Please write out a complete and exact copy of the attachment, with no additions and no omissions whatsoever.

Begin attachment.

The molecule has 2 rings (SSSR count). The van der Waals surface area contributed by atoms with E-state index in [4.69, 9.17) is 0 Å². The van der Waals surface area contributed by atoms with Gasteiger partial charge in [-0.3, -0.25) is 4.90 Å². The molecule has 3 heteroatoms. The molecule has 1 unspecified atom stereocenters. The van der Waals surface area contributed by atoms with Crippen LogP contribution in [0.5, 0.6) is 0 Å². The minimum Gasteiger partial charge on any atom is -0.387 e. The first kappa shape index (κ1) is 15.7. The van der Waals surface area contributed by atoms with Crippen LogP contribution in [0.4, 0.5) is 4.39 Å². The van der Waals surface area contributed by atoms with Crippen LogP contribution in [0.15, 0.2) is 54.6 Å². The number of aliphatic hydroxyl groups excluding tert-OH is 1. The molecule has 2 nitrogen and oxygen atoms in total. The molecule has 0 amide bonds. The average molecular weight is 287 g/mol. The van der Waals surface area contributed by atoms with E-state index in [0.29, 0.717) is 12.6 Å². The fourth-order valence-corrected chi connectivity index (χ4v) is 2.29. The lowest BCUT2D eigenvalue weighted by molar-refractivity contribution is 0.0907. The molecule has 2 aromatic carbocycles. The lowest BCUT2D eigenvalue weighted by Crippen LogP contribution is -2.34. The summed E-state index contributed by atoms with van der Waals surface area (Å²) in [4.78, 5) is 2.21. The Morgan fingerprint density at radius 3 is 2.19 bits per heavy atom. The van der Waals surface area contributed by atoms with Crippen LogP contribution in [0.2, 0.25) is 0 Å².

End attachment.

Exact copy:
The molecule has 2 rings (SSSR count). The van der Waals surface area contributed by atoms with E-state index in [4.69, 9.17) is 0 Å². The van der Waals surface area contributed by atoms with Gasteiger partial charge in [-0.3, -0.25) is 4.90 Å². The molecule has 3 heteroatoms. The molecule has 1 unspecified atom stereocenters. The van der Waals surface area contributed by atoms with Crippen LogP contribution in [0.5, 0.6) is 0 Å². The minimum Gasteiger partial charge on any atom is -0.387 e. The first kappa shape index (κ1) is 15.7. The van der Waals surface area contributed by atoms with Crippen LogP contribution in [0.4, 0.5) is 4.39 Å². The van der Waals surface area contributed by atoms with Crippen LogP contribution in [0.15, 0.2) is 54.6 Å². The number of aliphatic hydroxyl groups excluding tert-OH is 1. The molecule has 2 nitrogen and oxygen atoms in total. The molecule has 0 amide bonds. The average molecular weight is 287 g/mol. The van der Waals surface area contributed by atoms with E-state index in [0.29, 0.717) is 12.6 Å². The fourth-order valence-corrected chi connectivity index (χ4v) is 2.29. The lowest BCUT2D eigenvalue weighted by molar-refractivity contribution is 0.0907. The molecule has 2 aromatic carbocycles. The lowest BCUT2D eigenvalue weighted by Crippen LogP contribution is -2.34. The summed E-state index contributed by atoms with van der Waals surface area (Å²) in [4.78, 5) is 2.21. The Morgan fingerprint density at radius 3 is 2.19 bits per heavy atom. The van der Waals surface area contributed by atoms with Crippen LogP contribution in [0.2, 0.25) is 0 Å².